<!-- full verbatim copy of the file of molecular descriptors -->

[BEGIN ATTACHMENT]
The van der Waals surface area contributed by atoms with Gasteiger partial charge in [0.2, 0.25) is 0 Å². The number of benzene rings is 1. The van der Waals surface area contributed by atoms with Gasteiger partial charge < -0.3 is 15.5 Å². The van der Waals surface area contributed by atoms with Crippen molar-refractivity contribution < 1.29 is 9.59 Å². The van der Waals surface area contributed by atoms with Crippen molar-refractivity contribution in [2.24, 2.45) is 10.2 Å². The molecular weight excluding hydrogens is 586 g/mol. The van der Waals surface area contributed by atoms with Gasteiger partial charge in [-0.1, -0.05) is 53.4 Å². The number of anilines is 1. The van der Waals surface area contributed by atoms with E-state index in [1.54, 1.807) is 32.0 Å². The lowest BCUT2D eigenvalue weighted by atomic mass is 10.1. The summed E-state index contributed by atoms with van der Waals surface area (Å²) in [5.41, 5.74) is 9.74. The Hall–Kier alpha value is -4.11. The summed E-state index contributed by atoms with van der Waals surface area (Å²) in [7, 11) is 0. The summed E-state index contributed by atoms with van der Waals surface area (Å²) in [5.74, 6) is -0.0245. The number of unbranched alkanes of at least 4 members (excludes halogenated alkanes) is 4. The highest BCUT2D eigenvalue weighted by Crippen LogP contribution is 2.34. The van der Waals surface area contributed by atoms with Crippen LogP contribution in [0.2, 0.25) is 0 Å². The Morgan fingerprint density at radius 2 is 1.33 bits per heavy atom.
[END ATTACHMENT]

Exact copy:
The van der Waals surface area contributed by atoms with Gasteiger partial charge in [0.2, 0.25) is 0 Å². The number of benzene rings is 1. The van der Waals surface area contributed by atoms with Gasteiger partial charge < -0.3 is 15.5 Å². The van der Waals surface area contributed by atoms with Crippen molar-refractivity contribution < 1.29 is 9.59 Å². The van der Waals surface area contributed by atoms with Crippen molar-refractivity contribution in [2.24, 2.45) is 10.2 Å². The molecular weight excluding hydrogens is 586 g/mol. The van der Waals surface area contributed by atoms with Gasteiger partial charge in [-0.1, -0.05) is 53.4 Å². The number of anilines is 1. The van der Waals surface area contributed by atoms with E-state index in [1.54, 1.807) is 32.0 Å². The lowest BCUT2D eigenvalue weighted by atomic mass is 10.1. The summed E-state index contributed by atoms with van der Waals surface area (Å²) in [5.41, 5.74) is 9.74. The Hall–Kier alpha value is -4.11. The summed E-state index contributed by atoms with van der Waals surface area (Å²) in [7, 11) is 0. The summed E-state index contributed by atoms with van der Waals surface area (Å²) in [5.74, 6) is -0.0245. The number of unbranched alkanes of at least 4 members (excludes halogenated alkanes) is 4. The highest BCUT2D eigenvalue weighted by Crippen LogP contribution is 2.34. The van der Waals surface area contributed by atoms with Crippen LogP contribution in [0.2, 0.25) is 0 Å². The Morgan fingerprint density at radius 2 is 1.33 bits per heavy atom.